and Emma held each other and wept in the waiting room, wishing it wasn’t true;
wishing, hoping, praying that I’d wake up, that the doctor would come back
saying it had been a mistake, that I’d woken up, that I would be alright. But
I’d never known how
strong Dad was till I watched him go through all the paper work the hospital
had him fill out, without a flinch. He went through all the questions stone
faced. I couldn’t read him. And then they let him into the room where my body
was. He was in shambles before he entered, crying his heart out. It was then
that I realised that Dad was always there for me. I wanted so much to tell him
I was there, but I knew it wouldn’t help. I’d been his special helper, his baby
girl. What had I done?
My pain had been gone
for a little while now, but as I watched my family, a new pain seared through
my being, whatever I am now. A spirit? A presence? I don’t know what I’m
supposed to be called. All I know is that my peace, or what I thought was
peace, is non-existent. I live, if you can call this semi-existence ‘living’,
in constant regret and guilt. In my naivety, I’d torn four lives apart. And all
it took was a moment. Unintentional as it was, it could not be fixed. I
couldn’t watch them anymore; it hurt too much to see their pain.
That voice I’d heard,
it comes back every now and again, reminding me how Emma at the window now,
trembling in the cold, unmoving, was my fault. It’s been a year today. I
thought she was doing better, until today I found her sitting by the window.
Mum and Dad are at my grave, but I don’t like the cemetery. I’m alone where I
am now. No one to talk to, no one to listen to. I need no sleep and time is
irrelevant, but I spend it all with Emma. I know I can’t do anything to help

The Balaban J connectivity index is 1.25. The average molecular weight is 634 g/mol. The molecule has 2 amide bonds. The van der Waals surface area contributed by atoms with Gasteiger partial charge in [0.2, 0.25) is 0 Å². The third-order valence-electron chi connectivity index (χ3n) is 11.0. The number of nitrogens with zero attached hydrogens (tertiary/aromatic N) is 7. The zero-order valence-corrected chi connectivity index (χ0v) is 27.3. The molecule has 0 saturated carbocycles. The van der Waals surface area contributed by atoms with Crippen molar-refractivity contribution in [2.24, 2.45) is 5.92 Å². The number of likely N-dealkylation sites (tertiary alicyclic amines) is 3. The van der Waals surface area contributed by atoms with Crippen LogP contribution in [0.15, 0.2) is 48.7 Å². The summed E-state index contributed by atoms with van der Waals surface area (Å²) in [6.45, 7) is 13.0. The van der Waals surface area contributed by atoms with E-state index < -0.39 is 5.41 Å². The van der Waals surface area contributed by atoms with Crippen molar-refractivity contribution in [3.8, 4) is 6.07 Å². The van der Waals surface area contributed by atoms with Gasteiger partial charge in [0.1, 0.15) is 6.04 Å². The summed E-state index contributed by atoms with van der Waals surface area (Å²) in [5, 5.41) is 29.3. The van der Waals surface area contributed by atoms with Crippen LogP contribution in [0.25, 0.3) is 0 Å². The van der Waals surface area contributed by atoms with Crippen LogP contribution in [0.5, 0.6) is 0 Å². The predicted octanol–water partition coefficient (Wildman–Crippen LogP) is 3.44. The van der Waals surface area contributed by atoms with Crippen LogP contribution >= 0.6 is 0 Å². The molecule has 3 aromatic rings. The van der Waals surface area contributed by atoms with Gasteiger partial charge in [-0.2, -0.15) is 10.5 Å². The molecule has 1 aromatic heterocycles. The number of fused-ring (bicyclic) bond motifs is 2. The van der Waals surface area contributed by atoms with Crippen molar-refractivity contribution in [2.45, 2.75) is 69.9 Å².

her. I can’t tell her I’m in a better place, or ask her to let go and be happy.
Mum and Dad are doing better, Emma’s the one I hurt the most. She blames
herself. I wish I could tell her it’s not her fault. Mum’s tried a million
times, and she says she knows, but if you saw her today, like I do, you’d read
it in her eyes.
If I had a moment, a
single moment to change, it would be my last minutes with Emma. I’d hug her,
listen patiently, and tell her that I loved her and that she had been the best
sister anyone could ever hope for. Unfortunately, life was a lifetime ago, and
it has never been known for its generosity in second chances. I just hope
someday Emma finds her peace. She knows I’m sorry, but I wish I could tell her.
I take quite a few walks down memory lane every so often. I find it refreshing. There are times when I wish I could paint or sketch or something because there are those moments that are so precious and every time the image comes up in my head, part of me wants to plug my brain into a printer and have a hard copy. And the other part of me tells me I possibly wouldn't do it, even if I could.
See, the thing about me is, I remember a lot, at least when it comes to things that matter to me. Now, I'm gonna apologise to anyone I offend here and now, because it's bound to happen somewhere along this post.
I remember people who have given me something to think about, something to smile about. I remember what they said, how they said it, why they said it, when they said it and the whole sha-bang of the conversation. I remember because, to me, it was worth remembering. I remember things about people I've never met sometimes, just because someone in my memory mentioned them.
And yet, I remember less than half of the new faces and names I met this Sunday at the youth gathering. I know there are about three people I'll remember for a while, two because I actually got to talk to them for a little less than 5 minutes, but it was a conversation. And I'm happy to remember. The third just has one of those faces that I cannot place, but looks so ridiculously familiar for some reason. It's like I'm missing something I'm supposed to know and yet, the chances of that actually being true are practically nil.
I have so many memories flooding my brain right now, I couldn't possibly begin to type them out, but brains are funny things. I'm actually happy that they stump man every now and again, reminding us that if we don't know our own brains, everything else we know can't amount to much. At least, that's how I see it. I'm glad to remember. And no, I haven't got only happy memories. But, I'd like to believe that I've taken what I need to learn from those that weren't so pleasant, and the unpleasantness isn't meant to be dwelt on. It helps to start off with clean slates when you're as short-tempered (gaining length each day ;P) as I am or have been.